Posted by: nquest2xl | July 5, 2008

Reparations – Exhibit #3

Torn From The Land

The Tuskegee Institute and the National Association for the Advancement of Colored People have documented more than 3,000 lynchings between 1865 and 1965, and believe there were more. Many of those lynched were property owners, said Ray Winbush, director of Fisk University’s Race Relations Institute.

“If you are looking for stolen black land, just follow the lynching trail.”

The AP – in an investigation that included interviews with more than 1,000 people and the examination of tens of thousands of public records in county courthouses and state and federal archives – documented 107 land takings in 13 Southern and border states.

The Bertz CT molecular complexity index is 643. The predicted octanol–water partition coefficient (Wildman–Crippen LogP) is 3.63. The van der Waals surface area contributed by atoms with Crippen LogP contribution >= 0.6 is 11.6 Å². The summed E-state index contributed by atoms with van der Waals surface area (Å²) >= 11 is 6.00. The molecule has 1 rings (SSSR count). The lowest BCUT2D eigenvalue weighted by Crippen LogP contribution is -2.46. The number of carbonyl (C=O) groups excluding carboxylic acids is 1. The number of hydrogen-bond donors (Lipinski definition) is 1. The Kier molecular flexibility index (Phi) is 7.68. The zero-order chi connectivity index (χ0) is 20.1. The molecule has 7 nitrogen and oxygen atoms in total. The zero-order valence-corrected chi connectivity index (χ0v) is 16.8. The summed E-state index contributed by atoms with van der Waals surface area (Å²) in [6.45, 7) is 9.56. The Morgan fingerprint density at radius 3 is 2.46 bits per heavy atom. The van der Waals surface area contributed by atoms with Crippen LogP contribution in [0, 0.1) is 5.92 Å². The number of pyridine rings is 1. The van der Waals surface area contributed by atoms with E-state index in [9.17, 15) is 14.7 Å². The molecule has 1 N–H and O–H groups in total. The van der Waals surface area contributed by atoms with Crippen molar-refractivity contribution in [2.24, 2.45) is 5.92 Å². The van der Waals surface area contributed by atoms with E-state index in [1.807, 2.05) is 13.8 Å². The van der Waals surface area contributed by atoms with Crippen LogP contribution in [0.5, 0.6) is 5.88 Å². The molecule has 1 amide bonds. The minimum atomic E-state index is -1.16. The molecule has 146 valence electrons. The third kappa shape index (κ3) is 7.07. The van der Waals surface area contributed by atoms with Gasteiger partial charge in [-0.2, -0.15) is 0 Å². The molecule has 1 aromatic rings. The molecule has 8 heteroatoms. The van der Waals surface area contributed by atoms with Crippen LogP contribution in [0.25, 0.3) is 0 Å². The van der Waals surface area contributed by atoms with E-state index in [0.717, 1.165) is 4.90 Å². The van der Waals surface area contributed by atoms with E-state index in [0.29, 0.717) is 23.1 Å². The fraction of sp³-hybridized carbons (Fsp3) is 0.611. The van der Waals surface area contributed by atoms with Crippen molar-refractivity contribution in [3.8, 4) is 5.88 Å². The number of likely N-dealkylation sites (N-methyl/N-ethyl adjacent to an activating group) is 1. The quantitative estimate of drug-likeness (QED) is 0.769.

In those cases alone, 406 black landowners lost more than 24,000 acres of farm and timber land plus 85 smaller properties, including stores and city lots. Today, virtually all of this property, valued at tens of millions of dollars, is owned by whites or by corporations.

Properties taken from blacks were often small – a 40-acre farm, a general store, a modest house. But the losses were devastating to families struggling to overcome the legacy of slavery. In the agrarian South, landownership was the ladder to respect and prosperity – the means to building economic security and passing wealth on to the next generation. When black families lost their land, they lost all of this.

Besides the 107 cases the AP documented, reporters found evidence of scores of other land takings that could not be fully verified because of gaps or inconsistencies in the public record. Thousands of additional reports of land takings from black families remain uninvestigated.


Links to all articles in the AP series >


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